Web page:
Safety Ladder Training for Businesses in the UK

Safety Ladder Training for Businesses in the UK

26th May 2016

The term “safety ladder” may seem like a bit of a misnomer when you consider that there are about 15 fatal accidents and nearly 4,000 major injuries every year in the UK that involve a safety ladder.  Here in the UK, small to medium enterprises represent 99% of all businesses – there are more than 5 million of them and most businesses own at least one ladder.  Whether the ladder is used on a daily basis or just for the odd task of changing a lightbulb, accessing equipment on high shelving or other occasional tasks, it’s vital that all business owners are aware of their responsibilities when it comes to duty of care of the workforce. 

It’s the responsibility of the business owner to provide safety training for those who climb ladders – whether it’s a regular part of the job or an occasional activity once or twice a year.  It’s vital that you never let an employee use a ladder in the workplace unless they have undertaken the requisite ladder safety training. 

The Corporate Manslaughter and Corporate Homicide Act 2007 states that corporate manslaughter is a crime that’s committed by a company in relation to a work-related death.  The Act was implemented in April 2009 and affects every business here in the UK regardless of size of number of employees.  The Act means that organisations can be prosecuted when a safety failure is the cause of a work-related death.  A jury deliberates how the fatal activity was managed or organised by the organisation and considers any systems or processes in place for managing safety and how these were carried out in practise.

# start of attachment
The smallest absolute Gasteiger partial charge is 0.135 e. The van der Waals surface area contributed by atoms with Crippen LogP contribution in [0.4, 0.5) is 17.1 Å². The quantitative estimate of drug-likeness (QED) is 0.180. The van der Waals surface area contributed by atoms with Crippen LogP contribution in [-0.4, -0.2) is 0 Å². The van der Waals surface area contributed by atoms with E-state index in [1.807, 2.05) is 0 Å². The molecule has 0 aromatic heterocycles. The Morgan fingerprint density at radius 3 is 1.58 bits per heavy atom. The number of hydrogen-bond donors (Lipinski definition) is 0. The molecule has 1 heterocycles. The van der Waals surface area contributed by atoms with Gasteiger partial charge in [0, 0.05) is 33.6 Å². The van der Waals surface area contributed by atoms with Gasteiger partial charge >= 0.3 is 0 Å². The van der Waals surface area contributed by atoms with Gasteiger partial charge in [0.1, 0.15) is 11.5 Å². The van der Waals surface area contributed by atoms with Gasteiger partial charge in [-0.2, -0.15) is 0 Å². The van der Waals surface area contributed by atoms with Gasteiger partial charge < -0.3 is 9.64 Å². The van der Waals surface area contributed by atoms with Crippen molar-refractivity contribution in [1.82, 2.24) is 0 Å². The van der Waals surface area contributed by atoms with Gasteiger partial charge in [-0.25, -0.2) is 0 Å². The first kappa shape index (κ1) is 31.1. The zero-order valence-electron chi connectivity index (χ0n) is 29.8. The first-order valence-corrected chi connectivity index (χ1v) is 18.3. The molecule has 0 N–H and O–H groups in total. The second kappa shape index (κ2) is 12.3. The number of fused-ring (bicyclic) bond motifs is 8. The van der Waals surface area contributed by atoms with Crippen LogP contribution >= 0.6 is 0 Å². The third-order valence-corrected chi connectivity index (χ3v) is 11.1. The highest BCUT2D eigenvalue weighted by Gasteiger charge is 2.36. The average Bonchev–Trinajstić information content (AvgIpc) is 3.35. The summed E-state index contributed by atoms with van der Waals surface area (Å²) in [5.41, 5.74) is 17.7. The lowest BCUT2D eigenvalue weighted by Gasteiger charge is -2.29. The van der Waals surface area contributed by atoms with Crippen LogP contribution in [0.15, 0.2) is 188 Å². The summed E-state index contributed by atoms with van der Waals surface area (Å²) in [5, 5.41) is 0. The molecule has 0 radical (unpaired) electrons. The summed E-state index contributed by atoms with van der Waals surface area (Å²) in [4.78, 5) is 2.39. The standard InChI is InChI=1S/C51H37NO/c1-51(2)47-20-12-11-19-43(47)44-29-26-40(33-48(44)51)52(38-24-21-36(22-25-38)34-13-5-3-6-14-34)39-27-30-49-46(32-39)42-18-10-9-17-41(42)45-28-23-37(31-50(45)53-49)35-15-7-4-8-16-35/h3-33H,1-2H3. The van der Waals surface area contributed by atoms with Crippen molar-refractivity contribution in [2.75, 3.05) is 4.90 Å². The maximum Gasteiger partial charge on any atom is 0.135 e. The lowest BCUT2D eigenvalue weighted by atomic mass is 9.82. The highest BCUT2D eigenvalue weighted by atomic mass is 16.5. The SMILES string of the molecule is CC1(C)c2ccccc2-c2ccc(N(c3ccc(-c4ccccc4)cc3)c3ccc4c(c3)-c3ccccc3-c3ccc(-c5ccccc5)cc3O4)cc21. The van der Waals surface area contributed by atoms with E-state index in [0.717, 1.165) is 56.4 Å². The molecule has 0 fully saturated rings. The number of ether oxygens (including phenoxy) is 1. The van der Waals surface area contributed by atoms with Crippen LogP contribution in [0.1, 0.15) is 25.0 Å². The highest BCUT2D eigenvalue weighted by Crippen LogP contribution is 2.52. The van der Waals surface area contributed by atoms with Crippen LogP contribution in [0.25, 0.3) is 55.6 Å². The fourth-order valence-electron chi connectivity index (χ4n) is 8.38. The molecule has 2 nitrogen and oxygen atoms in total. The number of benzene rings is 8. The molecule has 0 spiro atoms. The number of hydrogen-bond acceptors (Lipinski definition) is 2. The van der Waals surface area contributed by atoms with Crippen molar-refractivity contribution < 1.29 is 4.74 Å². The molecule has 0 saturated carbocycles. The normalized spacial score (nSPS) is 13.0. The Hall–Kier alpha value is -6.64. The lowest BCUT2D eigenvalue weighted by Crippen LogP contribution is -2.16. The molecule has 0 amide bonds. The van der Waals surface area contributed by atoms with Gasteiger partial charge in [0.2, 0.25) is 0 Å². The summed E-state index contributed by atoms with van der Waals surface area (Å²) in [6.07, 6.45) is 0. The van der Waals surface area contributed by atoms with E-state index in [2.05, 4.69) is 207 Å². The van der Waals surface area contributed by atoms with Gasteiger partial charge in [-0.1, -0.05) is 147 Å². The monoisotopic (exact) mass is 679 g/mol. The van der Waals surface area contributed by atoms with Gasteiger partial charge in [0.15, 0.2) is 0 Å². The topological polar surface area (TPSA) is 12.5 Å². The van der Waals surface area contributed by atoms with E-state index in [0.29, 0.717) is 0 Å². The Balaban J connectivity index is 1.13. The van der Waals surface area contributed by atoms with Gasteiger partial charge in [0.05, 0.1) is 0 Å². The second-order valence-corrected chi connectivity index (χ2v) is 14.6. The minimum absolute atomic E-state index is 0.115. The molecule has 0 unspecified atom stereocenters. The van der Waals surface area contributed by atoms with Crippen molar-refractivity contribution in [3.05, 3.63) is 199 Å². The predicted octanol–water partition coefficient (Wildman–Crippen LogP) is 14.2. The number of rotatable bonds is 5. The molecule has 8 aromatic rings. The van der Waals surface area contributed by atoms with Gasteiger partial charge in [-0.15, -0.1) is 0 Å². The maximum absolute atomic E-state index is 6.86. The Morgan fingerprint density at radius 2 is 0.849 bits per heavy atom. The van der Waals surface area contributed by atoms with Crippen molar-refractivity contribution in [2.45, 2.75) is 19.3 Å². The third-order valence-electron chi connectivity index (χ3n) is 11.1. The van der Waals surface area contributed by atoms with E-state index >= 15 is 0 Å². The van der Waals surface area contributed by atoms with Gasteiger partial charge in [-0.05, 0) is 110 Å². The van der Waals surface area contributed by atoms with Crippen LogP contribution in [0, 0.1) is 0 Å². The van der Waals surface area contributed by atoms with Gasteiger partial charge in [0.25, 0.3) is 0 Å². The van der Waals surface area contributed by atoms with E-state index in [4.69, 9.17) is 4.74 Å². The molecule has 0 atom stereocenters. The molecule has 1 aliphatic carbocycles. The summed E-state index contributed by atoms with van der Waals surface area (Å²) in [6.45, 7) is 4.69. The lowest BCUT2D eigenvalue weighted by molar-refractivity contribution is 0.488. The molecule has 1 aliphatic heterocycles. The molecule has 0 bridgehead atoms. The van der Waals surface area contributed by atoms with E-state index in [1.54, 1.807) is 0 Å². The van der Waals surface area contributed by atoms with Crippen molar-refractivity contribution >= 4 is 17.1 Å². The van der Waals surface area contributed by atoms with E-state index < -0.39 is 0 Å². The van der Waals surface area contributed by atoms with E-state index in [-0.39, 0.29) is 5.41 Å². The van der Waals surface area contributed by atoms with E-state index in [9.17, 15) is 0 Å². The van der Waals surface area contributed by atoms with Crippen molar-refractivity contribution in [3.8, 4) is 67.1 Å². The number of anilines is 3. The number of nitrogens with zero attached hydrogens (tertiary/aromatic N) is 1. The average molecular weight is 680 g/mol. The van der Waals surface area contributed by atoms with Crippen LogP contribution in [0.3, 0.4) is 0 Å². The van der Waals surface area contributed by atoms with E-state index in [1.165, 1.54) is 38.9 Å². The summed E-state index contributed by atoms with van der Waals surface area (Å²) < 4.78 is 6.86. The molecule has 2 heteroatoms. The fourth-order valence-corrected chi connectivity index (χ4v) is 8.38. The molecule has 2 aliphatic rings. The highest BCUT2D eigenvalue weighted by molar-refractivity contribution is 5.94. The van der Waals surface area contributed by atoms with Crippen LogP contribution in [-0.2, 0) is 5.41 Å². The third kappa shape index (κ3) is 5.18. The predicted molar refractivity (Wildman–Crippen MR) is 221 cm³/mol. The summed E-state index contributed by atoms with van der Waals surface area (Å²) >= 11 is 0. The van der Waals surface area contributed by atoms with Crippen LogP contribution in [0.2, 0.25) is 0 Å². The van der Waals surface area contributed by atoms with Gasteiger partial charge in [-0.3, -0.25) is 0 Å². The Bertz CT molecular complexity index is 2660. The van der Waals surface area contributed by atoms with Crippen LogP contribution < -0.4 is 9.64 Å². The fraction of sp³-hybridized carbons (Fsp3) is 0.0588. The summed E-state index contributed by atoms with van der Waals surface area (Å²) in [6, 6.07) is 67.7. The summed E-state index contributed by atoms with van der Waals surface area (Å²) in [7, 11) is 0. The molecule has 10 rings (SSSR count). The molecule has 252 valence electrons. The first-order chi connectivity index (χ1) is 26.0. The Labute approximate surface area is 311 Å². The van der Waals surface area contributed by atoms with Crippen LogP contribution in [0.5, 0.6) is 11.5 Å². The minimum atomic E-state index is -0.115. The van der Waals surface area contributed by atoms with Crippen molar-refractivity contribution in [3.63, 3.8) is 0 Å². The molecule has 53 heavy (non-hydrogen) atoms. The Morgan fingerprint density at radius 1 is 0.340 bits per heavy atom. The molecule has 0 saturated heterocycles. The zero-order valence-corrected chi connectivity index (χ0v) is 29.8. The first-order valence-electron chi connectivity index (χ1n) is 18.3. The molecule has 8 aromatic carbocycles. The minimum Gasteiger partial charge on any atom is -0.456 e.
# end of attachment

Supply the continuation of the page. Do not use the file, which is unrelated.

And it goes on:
There is a Duty of Care in respect to Working at Height and the access equipment that is used by employees.  Any business owner or manager found guilty of a work related injury or death may be ordered to:

·         Pay an unlimited fine

·         Take remedial action within a specified period

·         Publicise full details of their conviction

Accidents involving a ladder are all too common and the cause is often quite simple.  The ladder may slip or tilt at the top or slip outwards at the base.  In many cases, a component of the ladder (such as a rung or even one of the non-slip feet) may fail due to poor condition (this is why regular maintenance and a pre-use safety inspection is vital when using ladders).  Gravity means that the only way to go is down and, while the fall itself doesn’t usually hurt, impact with the ground almost certainly will in every case.

There are plenty of training courses available to ensure that companies can arrange for any staff members who use ladders to undergo the requisite training.  Whether ladder use is an integral part of the day to day job being done by employees or occasional use to carry out maintenance and cleaning activities, there is a course available to suit every type of business.  Making sure your employees who use ladders and other access equipment are trained is part of your Duty of Care as a business owner or manager.